The dimension of social solidarity in distributive justice

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Some normative and empirically based theories conceptualize distributive justice as principles of social action which are characterized by their universal validity, while others see these principles as being local or socially constructed. I discuss these contrasting approaches while arguing that social contexts are a substantive and integral component in the definition of distributive justice. The conceptual framework offered here maps five main attributes of social contexts which, according to the literature, shape justice principles (goals and motives, object of perception, relating to the other, affective climate and type of exchanged resource). It reconsiders these attributes in a more comprehensive way as different aspects of a common dimension, namely, the dimension of social solidarity.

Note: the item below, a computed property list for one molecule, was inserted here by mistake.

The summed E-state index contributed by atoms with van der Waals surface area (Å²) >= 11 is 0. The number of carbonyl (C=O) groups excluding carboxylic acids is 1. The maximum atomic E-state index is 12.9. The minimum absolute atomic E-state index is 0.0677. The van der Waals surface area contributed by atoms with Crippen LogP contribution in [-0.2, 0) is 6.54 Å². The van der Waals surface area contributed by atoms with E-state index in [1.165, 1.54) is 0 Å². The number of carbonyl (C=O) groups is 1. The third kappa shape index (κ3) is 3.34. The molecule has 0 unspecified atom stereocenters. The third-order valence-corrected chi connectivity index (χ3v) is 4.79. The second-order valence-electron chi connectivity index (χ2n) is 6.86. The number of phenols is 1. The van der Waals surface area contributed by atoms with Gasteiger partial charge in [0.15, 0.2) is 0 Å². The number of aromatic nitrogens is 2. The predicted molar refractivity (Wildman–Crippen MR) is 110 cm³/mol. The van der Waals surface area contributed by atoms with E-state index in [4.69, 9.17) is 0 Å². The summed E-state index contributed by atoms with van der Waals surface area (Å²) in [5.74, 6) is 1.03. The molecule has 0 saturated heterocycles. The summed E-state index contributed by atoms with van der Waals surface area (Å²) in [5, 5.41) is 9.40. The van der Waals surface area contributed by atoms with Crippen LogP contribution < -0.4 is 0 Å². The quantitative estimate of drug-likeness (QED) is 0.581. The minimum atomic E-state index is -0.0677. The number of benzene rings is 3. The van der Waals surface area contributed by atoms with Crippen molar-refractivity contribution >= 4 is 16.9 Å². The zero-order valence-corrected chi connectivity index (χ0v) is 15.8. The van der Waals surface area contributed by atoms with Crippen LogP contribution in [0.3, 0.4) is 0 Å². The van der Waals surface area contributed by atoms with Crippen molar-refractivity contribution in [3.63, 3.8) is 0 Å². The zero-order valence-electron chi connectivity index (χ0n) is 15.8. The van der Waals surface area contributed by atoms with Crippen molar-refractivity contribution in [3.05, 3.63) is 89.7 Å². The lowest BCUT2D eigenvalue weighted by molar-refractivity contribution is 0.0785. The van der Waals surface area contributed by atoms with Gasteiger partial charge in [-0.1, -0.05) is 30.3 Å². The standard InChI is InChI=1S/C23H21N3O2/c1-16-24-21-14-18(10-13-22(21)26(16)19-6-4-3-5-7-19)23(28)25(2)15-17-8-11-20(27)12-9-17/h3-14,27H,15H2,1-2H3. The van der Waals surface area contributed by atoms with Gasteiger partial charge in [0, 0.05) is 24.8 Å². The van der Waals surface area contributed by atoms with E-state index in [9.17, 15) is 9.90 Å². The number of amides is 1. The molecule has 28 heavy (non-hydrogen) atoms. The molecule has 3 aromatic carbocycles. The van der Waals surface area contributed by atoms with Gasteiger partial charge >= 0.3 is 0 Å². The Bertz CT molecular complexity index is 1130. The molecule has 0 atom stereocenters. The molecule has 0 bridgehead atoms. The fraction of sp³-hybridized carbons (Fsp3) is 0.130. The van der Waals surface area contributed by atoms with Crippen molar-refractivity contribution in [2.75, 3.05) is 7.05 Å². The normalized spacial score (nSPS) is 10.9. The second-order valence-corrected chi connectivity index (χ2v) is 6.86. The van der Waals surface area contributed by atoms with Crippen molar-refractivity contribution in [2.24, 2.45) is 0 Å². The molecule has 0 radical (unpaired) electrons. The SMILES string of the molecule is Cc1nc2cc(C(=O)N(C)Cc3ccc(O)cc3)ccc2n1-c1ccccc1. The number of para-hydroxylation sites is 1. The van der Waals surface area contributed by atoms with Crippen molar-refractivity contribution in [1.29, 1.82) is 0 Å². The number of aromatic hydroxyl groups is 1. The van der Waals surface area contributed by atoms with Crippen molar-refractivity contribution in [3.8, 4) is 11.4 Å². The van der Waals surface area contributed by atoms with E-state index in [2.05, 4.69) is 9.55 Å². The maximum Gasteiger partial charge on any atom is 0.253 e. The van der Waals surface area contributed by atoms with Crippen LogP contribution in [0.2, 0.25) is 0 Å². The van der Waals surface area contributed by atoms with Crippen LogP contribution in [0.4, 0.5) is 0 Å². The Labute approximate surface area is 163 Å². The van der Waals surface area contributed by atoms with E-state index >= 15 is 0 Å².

Original languageEnglish
Pages (from-to)255-276
Number of pages22
JournalSocial Science Information
Issue number2
StatePublished - Jun 2003


  • Distributive justice
  • Social solidarity

ASJC Scopus subject areas

  • General Social Sciences
  • Library and Information Sciences


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